The crisis they’re up against is comprehensive. The feckless behavior of Wisconsin Republicans is fueled by their insulation from democratic will — a result of partisan gerrymandering that’s given them control over 64 percent of state assembly seats despite winning just 46 percent of votes in the last election. This incongruity allowed them to force April’s only in-person U.S. election — a transparent bid to secure partisan advantage ahead of a crucial state Supreme Court race. (It didn’t work; progressive Jill Karofsky won despite GOP hopes that endangering the lives of voters in large population centers, where Democrats have an advantage, would deter people from turning out.)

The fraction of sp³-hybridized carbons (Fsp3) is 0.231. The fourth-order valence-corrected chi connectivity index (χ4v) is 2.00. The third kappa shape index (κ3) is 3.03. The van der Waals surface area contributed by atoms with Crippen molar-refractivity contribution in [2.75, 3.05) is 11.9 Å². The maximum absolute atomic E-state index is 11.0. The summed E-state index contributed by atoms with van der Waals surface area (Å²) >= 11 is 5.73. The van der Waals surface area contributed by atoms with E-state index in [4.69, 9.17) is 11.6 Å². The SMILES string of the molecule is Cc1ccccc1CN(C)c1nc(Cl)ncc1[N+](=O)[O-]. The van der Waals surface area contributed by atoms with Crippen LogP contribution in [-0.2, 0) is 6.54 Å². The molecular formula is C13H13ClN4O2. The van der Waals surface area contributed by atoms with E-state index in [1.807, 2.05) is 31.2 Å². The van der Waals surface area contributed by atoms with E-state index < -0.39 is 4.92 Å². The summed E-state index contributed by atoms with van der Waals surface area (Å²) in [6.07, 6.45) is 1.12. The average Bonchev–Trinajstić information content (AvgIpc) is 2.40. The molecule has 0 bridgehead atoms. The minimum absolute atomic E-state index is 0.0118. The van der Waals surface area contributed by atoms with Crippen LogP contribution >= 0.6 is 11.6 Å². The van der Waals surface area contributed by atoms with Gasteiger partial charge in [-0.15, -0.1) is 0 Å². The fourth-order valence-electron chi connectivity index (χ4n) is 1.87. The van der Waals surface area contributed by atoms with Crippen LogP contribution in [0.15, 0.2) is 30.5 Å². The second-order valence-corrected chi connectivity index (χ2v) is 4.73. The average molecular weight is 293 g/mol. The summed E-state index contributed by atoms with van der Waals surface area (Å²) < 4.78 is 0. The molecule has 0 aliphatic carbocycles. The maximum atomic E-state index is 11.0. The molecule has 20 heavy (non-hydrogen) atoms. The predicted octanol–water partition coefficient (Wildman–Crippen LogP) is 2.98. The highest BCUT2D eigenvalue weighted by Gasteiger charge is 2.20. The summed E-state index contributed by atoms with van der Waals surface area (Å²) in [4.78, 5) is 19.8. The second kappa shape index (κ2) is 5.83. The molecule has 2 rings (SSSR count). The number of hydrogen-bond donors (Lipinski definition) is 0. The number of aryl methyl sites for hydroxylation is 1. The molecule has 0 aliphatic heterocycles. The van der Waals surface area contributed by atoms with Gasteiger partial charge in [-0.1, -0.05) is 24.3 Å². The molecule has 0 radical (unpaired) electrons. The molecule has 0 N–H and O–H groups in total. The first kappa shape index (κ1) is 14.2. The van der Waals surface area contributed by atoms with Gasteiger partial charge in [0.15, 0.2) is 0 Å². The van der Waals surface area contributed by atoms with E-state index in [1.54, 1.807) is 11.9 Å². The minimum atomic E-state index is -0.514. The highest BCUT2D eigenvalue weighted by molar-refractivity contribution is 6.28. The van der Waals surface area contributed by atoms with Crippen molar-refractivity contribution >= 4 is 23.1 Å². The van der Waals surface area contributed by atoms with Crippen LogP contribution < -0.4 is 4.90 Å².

These dire circumstances are only magnified in the conduct of local law enforcement. The Milwaukee Police Association, the union representing the city’s police officers, recently endorsed President Trump for reelection, affirming the broader disdain toward popular will that has become a hallmark of police unions nationally. For 15 years ending in 2017, the Milwaukee County Sheriff’s Department was led by David A. Clarke, a right-wing conspiracist and eventual Trump surrogate who spent much of his tenure letting prisoners be raped, tortured, and die horrible deaths in his jails. Law-enforcement officials in Kenosha have left no doubt as to why their actions might spark protests and rioting, even besides their assault on Jacob Blake. In February 2018, Kenosha County sheriff David Beth remarked after a shoplifting bust, in which all five suspects were Black, that “some people aren’t worth saving” and should be locked away in “warehouses” to stop them from “going out and getting ten other women pregnant and having small children.” Kenosha police chief Daniel Miskinis blamed Wednesday’s murder of two protesters by 17-year-old Kyle Rittenhouse on the demonstrators’ refusal to obey a police-imposed curfew. This remarkable attitude was demystified when footage surfaced of Kenosha police officers handing out water to Rittenhouse and other armed militia members, thanking them for their presence shortly before the fatal shooting.